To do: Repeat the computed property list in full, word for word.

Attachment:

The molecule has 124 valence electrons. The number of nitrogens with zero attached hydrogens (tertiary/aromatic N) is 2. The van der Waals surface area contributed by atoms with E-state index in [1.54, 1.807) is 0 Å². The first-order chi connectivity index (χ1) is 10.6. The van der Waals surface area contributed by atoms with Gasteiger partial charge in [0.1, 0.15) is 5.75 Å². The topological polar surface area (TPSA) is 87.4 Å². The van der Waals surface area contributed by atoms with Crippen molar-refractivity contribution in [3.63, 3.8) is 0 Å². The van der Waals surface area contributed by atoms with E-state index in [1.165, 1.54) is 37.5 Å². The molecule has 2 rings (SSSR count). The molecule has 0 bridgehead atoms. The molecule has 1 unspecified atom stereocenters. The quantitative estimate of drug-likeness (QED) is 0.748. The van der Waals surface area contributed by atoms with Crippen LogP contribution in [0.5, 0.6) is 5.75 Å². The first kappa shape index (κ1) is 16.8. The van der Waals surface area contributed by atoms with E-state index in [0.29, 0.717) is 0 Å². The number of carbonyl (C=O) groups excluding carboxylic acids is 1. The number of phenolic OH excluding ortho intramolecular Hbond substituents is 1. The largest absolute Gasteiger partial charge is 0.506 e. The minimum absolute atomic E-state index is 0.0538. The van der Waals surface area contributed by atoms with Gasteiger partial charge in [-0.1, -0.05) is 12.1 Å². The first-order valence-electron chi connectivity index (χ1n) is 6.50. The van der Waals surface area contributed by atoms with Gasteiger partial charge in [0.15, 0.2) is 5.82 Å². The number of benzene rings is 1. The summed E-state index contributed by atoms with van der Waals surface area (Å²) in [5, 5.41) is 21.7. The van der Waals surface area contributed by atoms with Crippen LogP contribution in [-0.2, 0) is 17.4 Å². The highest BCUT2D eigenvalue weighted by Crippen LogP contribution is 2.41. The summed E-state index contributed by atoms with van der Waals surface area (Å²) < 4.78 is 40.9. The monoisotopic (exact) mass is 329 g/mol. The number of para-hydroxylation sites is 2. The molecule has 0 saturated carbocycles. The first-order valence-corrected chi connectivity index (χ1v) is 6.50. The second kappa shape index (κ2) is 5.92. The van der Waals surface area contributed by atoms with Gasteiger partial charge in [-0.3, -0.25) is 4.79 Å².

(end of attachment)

The molecule has 124 valence electrons. The number of nitrogens with zero attached hydrogens (tertiary/aromatic N) is 2. The van der Waals surface area contributed by atoms with E-state index in [1.54, 1.807) is 0 Å². The first-order chi connectivity index (χ1) is 10.6. The van der Waals surface area contributed by atoms with Gasteiger partial charge in [0.1, 0.15) is 5.75 Å². The topological polar surface area (TPSA) is 87.4 Å². The van der Waals surface area contributed by atoms with Crippen molar-refractivity contribution in [3.63, 3.8) is 0 Å². The van der Waals surface area contributed by atoms with E-state index in [1.165, 1.54) is 37.5 Å². The molecule has 2 rings (SSSR count). The molecule has 0 bridgehead atoms. The molecule has 1 unspecified atom stereocenters. The quantitative estimate of drug-likeness (QED) is 0.748. The van der Waals surface area contributed by atoms with Crippen LogP contribution in [0.5, 0.6) is 5.75 Å². The first kappa shape index (κ1) is 16.8. The van der Waals surface area contributed by atoms with E-state index in [0.29, 0.717) is 0 Å². The number of carbonyl (C=O) groups excluding carboxylic acids is 1. The number of phenolic OH excluding ortho intramolecular Hbond substituents is 1. The largest absolute Gasteiger partial charge is 0.506 e. The minimum absolute atomic E-state index is 0.0538. The van der Waals surface area contributed by atoms with Gasteiger partial charge in [-0.1, -0.05) is 12.1 Å². The first-order valence-electron chi connectivity index (χ1n) is 6.50. The van der Waals surface area contributed by atoms with Gasteiger partial charge in [0.15, 0.2) is 5.82 Å². The number of benzene rings is 1. The summed E-state index contributed by atoms with van der Waals surface area (Å²) in [5, 5.41) is 21.7. The van der Waals surface area contributed by atoms with Crippen LogP contribution in [-0.2, 0) is 17.4 Å². The highest BCUT2D eigenvalue weighted by Crippen LogP contribution is 2.41. The summed E-state index contributed by atoms with van der Waals surface area (Å²) < 4.78 is 40.9. The monoisotopic (exact) mass is 329 g/mol. The number of para-hydroxylation sites is 2. The molecule has 0 saturated carbocycles. The first-order valence-corrected chi connectivity index (χ1v) is 6.50. The second kappa shape index (κ2) is 5.92. The van der Waals surface area contributed by atoms with Gasteiger partial charge in [-0.3, -0.25) is 4.79 Å².